A controversial bill that could threaten free wi-fi connections in restaurants and cafes could be rushed through Parliament, as it heads for its second reading in the House of Commons today.
The 24,000-word Digital Economy Bill contains a clause that would allow internet service providers to suspend the connections of households or businesses if they suspect that the connection has been used persistently to download material that infringes copyright.
Campaigners fear that the bill could be speeded through Parliament as part of the ‘wash up' process which sees some parliamentary business completed quickly ahead of a general election. They called for more time for MPs to debate the changes.
But the Department of Business Innovation and Skills (BIS) told the BBC: "The Digital Economy Bill has been extensively debated and scrutinised in the House of Lords, with seven days in Committee and three days in Report Stage. The bill spent three months in the House of Lords, and we have made significant amendments to strengthen and clarify it."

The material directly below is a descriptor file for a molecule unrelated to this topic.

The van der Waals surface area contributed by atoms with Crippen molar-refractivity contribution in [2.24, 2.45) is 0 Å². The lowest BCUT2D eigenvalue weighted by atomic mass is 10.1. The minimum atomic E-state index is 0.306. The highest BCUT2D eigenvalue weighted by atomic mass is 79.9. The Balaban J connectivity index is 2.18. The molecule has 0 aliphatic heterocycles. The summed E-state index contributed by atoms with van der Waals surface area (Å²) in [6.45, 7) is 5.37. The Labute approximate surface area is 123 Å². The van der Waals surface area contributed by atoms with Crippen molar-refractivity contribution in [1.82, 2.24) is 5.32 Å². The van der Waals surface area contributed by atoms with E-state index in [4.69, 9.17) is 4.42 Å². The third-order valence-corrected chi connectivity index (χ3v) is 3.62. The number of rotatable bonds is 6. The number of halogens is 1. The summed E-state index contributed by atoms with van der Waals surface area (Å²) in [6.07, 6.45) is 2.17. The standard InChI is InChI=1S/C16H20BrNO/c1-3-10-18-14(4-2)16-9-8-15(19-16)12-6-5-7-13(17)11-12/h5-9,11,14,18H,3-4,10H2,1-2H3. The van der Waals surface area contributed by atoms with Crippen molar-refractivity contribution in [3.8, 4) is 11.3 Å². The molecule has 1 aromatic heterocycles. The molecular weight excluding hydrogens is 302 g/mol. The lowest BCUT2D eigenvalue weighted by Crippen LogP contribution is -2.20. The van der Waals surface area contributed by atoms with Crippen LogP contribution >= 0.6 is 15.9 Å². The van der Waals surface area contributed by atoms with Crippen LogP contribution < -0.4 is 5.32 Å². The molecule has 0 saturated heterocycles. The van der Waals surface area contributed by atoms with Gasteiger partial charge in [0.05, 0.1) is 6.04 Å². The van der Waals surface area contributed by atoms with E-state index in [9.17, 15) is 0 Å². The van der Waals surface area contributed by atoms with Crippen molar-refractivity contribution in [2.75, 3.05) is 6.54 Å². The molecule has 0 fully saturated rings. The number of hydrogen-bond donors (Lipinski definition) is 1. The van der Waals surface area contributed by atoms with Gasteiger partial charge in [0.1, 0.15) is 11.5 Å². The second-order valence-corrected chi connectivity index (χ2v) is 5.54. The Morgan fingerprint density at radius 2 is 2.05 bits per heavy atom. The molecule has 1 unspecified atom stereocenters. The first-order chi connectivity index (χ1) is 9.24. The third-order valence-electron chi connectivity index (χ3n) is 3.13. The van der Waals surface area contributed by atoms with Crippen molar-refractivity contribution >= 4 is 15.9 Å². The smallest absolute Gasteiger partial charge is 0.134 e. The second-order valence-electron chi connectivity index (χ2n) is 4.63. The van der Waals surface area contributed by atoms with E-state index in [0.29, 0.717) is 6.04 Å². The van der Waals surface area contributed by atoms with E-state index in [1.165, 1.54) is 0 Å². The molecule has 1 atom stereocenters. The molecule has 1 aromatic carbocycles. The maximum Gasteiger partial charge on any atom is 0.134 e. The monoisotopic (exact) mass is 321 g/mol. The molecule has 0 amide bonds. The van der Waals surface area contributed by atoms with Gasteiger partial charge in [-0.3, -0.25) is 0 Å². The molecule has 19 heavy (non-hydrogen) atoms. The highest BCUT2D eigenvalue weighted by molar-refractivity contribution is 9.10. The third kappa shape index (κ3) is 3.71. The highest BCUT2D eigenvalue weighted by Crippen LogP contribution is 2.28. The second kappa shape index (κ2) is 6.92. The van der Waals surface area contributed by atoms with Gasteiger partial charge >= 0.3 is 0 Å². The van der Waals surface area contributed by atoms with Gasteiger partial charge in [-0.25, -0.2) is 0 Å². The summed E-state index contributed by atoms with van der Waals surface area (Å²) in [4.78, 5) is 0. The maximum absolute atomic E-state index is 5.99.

The trade union-led Creative Coalition Campaign (CCC) has taken out newspaper adverts encouraging people to write to their MP to back the bill and warning that more jobs in the creative industries could be lost if more is not done to fight online copyright infringement.
But the opponents the Open Rights Group (ORG) and digital campaigners 38 Degrees have also put out adverts claiming most people have "major worries" about the bill being fast-tracked.
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